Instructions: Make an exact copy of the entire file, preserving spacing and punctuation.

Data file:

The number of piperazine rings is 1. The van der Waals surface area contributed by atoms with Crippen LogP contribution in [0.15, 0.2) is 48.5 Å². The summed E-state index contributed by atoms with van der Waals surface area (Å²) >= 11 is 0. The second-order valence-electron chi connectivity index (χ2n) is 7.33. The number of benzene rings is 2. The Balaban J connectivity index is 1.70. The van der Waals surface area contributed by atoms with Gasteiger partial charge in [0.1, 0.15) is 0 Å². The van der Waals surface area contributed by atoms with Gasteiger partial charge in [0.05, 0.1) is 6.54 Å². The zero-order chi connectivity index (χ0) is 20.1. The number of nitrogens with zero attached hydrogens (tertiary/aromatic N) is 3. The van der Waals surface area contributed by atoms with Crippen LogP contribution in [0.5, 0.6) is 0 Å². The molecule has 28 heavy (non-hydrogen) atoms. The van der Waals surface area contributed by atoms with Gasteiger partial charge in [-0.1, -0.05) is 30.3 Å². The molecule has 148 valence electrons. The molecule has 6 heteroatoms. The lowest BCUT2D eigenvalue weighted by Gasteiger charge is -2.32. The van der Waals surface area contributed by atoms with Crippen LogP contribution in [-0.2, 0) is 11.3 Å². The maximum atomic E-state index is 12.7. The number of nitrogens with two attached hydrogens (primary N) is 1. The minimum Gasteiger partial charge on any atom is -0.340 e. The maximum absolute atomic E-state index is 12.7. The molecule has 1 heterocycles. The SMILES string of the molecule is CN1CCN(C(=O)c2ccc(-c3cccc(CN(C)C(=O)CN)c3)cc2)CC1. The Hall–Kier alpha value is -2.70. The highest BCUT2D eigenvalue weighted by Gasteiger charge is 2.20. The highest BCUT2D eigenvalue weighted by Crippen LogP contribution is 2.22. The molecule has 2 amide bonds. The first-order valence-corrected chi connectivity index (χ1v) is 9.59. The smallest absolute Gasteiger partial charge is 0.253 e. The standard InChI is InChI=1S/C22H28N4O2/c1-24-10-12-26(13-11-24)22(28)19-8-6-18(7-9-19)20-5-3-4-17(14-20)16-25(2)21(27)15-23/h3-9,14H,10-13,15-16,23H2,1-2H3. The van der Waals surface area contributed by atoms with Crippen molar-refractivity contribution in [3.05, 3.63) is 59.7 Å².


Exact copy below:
The number of piperazine rings is 1. The van der Waals surface area contributed by atoms with Crippen LogP contribution in [0.15, 0.2) is 48.5 Å². The summed E-state index contributed by atoms with van der Waals surface area (Å²) >= 11 is 0. The second-order valence-electron chi connectivity index (χ2n) is 7.33. The number of benzene rings is 2. The Balaban J connectivity index is 1.70. The van der Waals surface area contributed by atoms with Gasteiger partial charge in [0.1, 0.15) is 0 Å². The van der Waals surface area contributed by atoms with Gasteiger partial charge in [0.05, 0.1) is 6.54 Å². The zero-order chi connectivity index (χ0) is 20.1. The number of nitrogens with zero attached hydrogens (tertiary/aromatic N) is 3. The van der Waals surface area contributed by atoms with Crippen LogP contribution in [0.5, 0.6) is 0 Å². The molecule has 28 heavy (non-hydrogen) atoms. The van der Waals surface area contributed by atoms with Gasteiger partial charge in [-0.1, -0.05) is 30.3 Å². The molecule has 148 valence electrons. The molecule has 6 heteroatoms. The lowest BCUT2D eigenvalue weighted by Gasteiger charge is -2.32. The van der Waals surface area contributed by atoms with Crippen LogP contribution in [-0.2, 0) is 11.3 Å². The maximum atomic E-state index is 12.7. The number of nitrogens with two attached hydrogens (primary N) is 1. The minimum Gasteiger partial charge on any atom is -0.340 e. The maximum absolute atomic E-state index is 12.7. The molecule has 1 heterocycles. The SMILES string of the molecule is CN1CCN(C(=O)c2ccc(-c3cccc(CN(C)C(=O)CN)c3)cc2)CC1. The Hall–Kier alpha value is -2.70. The highest BCUT2D eigenvalue weighted by Gasteiger charge is 2.20. The highest BCUT2D eigenvalue weighted by Crippen LogP contribution is 2.22. The molecule has 2 amide bonds. The first-order valence-corrected chi connectivity index (χ1v) is 9.59. The smallest absolute Gasteiger partial charge is 0.253 e. The standard InChI is InChI=1S/C22H28N4O2/c1-24-10-12-26(13-11-24)22(28)19-8-6-18(7-9-19)20-5-3-4-17(14-20)16-25(2)21(27)15-23/h3-9,14H,10-13,15-16,23H2,1-2H3. The van der Waals surface area contributed by atoms with Crippen molar-refractivity contribution in [3.05, 3.63) is 59.7 Å².